Studies: Kids suffer when moms abused

 

ANN ARBOR, Mich., Nov. 18 (UPI) -- Two new studies say children

who witness abuse against their mothers often suffer from serious

emotional and behavioral problems, including post-traumatic stress

disorder, flashbacks and sleeplessness.

The studies by University of Michigan and Michigan State

University researchers suggest trauma affects more than half of the 3.3

million U. S. children who helplessly watch while mothers are battered

and verbally abused every year.

Children as young as preschool age are affected by the

experiences.

UM psychologist Sandra Graham-Bermann says, ``You don't have to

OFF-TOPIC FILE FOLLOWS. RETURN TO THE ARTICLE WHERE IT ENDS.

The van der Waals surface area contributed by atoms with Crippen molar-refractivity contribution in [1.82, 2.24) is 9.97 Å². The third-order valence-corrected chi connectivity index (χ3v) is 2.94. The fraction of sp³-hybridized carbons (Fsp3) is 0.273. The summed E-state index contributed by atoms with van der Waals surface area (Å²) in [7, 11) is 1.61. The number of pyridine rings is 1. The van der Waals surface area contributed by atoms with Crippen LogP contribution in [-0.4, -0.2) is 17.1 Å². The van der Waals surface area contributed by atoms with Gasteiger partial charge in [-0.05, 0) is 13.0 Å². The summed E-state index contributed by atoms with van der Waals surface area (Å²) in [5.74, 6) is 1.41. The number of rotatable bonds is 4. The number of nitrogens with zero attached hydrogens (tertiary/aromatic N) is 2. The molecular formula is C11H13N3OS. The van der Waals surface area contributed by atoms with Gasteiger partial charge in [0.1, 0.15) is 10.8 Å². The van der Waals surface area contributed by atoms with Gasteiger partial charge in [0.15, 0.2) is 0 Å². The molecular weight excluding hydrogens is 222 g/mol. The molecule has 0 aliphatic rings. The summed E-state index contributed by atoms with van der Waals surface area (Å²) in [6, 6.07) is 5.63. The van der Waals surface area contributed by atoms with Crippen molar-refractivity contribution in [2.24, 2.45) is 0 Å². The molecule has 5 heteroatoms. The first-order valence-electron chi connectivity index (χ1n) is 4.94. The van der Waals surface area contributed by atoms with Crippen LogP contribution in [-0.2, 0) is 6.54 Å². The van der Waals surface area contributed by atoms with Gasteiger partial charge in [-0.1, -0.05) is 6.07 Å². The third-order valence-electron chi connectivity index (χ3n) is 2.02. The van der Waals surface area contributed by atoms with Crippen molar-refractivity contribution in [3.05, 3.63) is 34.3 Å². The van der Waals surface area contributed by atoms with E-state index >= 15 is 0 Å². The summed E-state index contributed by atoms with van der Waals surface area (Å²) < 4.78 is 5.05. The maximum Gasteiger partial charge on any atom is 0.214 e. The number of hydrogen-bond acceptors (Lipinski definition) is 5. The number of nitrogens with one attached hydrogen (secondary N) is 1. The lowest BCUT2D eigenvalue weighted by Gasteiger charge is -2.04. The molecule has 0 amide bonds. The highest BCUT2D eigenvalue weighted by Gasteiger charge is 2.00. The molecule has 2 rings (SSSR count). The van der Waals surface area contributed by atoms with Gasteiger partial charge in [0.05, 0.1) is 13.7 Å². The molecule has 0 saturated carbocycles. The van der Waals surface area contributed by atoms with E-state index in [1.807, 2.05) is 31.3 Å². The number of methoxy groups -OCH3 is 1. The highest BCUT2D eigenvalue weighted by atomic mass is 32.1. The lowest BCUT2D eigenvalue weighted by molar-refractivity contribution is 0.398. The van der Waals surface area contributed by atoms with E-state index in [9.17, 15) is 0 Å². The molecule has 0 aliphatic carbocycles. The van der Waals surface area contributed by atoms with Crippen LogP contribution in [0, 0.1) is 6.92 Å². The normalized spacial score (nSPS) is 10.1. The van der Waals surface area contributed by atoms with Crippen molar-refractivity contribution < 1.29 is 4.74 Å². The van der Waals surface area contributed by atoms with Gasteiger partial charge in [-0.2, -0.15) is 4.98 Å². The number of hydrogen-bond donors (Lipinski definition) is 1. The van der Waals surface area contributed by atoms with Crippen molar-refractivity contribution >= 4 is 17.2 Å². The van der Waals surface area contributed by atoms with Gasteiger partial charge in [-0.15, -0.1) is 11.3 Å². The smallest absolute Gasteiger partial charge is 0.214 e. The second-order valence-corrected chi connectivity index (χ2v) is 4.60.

wait for years to see the effects on children when their mothers are

abused.''

The findings released today say youngsters who witness maternal

abuse also are more likely than others to hit, bite and insult their

peers. They're also hard-pressed to develop good social relationships,

and may become withdrawn.

Sadness, depression, worry and frustration are also more prevalent

among children who view battering.

In one study, published in the latest Journal of Interpersonal

Violence, 13 percent of the 7- to 12-year-old children examined were

diagnosed with post-traumatic stress disorder. About one-third reported

violent nightmares or thoughts, and half had trouble paying attention.

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